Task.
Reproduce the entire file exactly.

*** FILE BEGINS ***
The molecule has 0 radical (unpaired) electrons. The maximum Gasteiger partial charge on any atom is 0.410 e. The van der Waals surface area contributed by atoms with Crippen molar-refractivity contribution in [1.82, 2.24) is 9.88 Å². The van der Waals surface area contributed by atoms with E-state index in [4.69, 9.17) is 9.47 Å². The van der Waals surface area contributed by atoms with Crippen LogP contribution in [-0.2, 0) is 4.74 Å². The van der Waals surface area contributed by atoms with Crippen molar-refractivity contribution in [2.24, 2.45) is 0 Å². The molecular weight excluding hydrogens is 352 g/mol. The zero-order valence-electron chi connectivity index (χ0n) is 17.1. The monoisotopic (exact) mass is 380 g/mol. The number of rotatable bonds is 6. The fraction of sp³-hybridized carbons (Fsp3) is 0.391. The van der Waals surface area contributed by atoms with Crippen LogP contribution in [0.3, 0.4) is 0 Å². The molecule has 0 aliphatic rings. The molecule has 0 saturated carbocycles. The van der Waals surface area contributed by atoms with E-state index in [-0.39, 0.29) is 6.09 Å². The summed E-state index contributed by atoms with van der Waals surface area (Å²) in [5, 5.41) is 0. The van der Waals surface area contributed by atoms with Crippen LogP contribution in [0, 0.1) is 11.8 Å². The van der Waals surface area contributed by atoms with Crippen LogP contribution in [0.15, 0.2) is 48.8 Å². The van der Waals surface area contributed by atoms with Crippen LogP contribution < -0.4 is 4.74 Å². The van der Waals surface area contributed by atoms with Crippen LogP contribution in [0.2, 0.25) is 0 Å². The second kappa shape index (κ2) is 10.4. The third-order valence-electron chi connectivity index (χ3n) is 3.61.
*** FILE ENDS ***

The molecule has 0 radical (unpaired) electrons. The maximum Gasteiger partial charge on any atom is 0.410 e. The van der Waals surface area contributed by atoms with Crippen molar-refractivity contribution in [1.82, 2.24) is 9.88 Å². The van der Waals surface area contributed by atoms with E-state index in [4.69, 9.17) is 9.47 Å². The van der Waals surface area contributed by atoms with Crippen LogP contribution in [-0.2, 0) is 4.74 Å². The van der Waals surface area contributed by atoms with Crippen molar-refractivity contribution in [2.24, 2.45) is 0 Å². The molecular weight excluding hydrogens is 352 g/mol. The zero-order valence-electron chi connectivity index (χ0n) is 17.1. The monoisotopic (exact) mass is 380 g/mol. The number of rotatable bonds is 6. The fraction of sp³-hybridized carbons (Fsp3) is 0.391. The van der Waals surface area contributed by atoms with Crippen LogP contribution in [0.3, 0.4) is 0 Å². The molecule has 0 aliphatic rings. The molecule has 0 saturated carbocycles. The van der Waals surface area contributed by atoms with E-state index in [-0.39, 0.29) is 6.09 Å². The summed E-state index contributed by atoms with van der Waals surface area (Å²) in [5, 5.41) is 0. The van der Waals surface area contributed by atoms with Crippen LogP contribution in [0, 0.1) is 11.8 Å². The van der Waals surface area contributed by atoms with Crippen LogP contribution in [0.15, 0.2) is 48.8 Å². The van der Waals surface area contributed by atoms with Crippen LogP contribution < -0.4 is 4.74 Å². The van der Waals surface area contributed by atoms with Crippen LogP contribution in [0.2, 0.25) is 0 Å². The second kappa shape index (κ2) is 10.4. The third-order valence-electron chi connectivity index (χ3n) is 3.61.